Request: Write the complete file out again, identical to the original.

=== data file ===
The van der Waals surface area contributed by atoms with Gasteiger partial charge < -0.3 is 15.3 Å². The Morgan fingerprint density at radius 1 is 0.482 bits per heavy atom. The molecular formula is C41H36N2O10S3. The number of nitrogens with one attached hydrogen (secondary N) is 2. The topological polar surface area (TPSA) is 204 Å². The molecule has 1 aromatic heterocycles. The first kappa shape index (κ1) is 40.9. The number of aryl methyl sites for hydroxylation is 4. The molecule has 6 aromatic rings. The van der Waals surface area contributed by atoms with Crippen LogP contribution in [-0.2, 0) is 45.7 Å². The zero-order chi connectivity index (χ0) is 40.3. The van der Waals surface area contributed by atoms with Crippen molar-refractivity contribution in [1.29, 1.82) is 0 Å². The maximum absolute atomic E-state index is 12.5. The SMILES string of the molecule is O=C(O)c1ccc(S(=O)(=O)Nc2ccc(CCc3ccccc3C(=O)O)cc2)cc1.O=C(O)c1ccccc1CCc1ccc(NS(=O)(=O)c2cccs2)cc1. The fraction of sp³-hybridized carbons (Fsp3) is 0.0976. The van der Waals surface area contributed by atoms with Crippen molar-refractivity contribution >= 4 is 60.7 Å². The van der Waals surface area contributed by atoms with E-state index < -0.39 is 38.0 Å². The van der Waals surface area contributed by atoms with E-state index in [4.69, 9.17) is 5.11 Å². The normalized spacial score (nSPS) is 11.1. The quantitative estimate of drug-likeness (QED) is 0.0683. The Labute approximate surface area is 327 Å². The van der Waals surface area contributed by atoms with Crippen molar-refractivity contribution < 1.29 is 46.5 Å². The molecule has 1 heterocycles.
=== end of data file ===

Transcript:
The van der Waals surface area contributed by atoms with Gasteiger partial charge < -0.3 is 15.3 Å². The Morgan fingerprint density at radius 1 is 0.482 bits per heavy atom. The molecular formula is C41H36N2O10S3. The number of nitrogens with one attached hydrogen (secondary N) is 2. The topological polar surface area (TPSA) is 204 Å². The molecule has 1 aromatic heterocycles. The first kappa shape index (κ1) is 40.9. The number of aryl methyl sites for hydroxylation is 4. The molecule has 6 aromatic rings. The van der Waals surface area contributed by atoms with Crippen LogP contribution in [-0.2, 0) is 45.7 Å². The zero-order chi connectivity index (χ0) is 40.3. The van der Waals surface area contributed by atoms with Crippen molar-refractivity contribution in [1.29, 1.82) is 0 Å². The maximum absolute atomic E-state index is 12.5. The SMILES string of the molecule is O=C(O)c1ccc(S(=O)(=O)Nc2ccc(CCc3ccccc3C(=O)O)cc2)cc1.O=C(O)c1ccccc1CCc1ccc(NS(=O)(=O)c2cccs2)cc1. The fraction of sp³-hybridized carbons (Fsp3) is 0.0976. The van der Waals surface area contributed by atoms with Crippen molar-refractivity contribution >= 4 is 60.7 Å². The van der Waals surface area contributed by atoms with E-state index < -0.39 is 38.0 Å². The van der Waals surface area contributed by atoms with E-state index in [4.69, 9.17) is 5.11 Å². The normalized spacial score (nSPS) is 11.1. The quantitative estimate of drug-likeness (QED) is 0.0683. The Labute approximate surface area is 327 Å². The van der Waals surface area contributed by atoms with Crippen molar-refractivity contribution < 1.29 is 46.5 Å². The molecule has 1 heterocycles.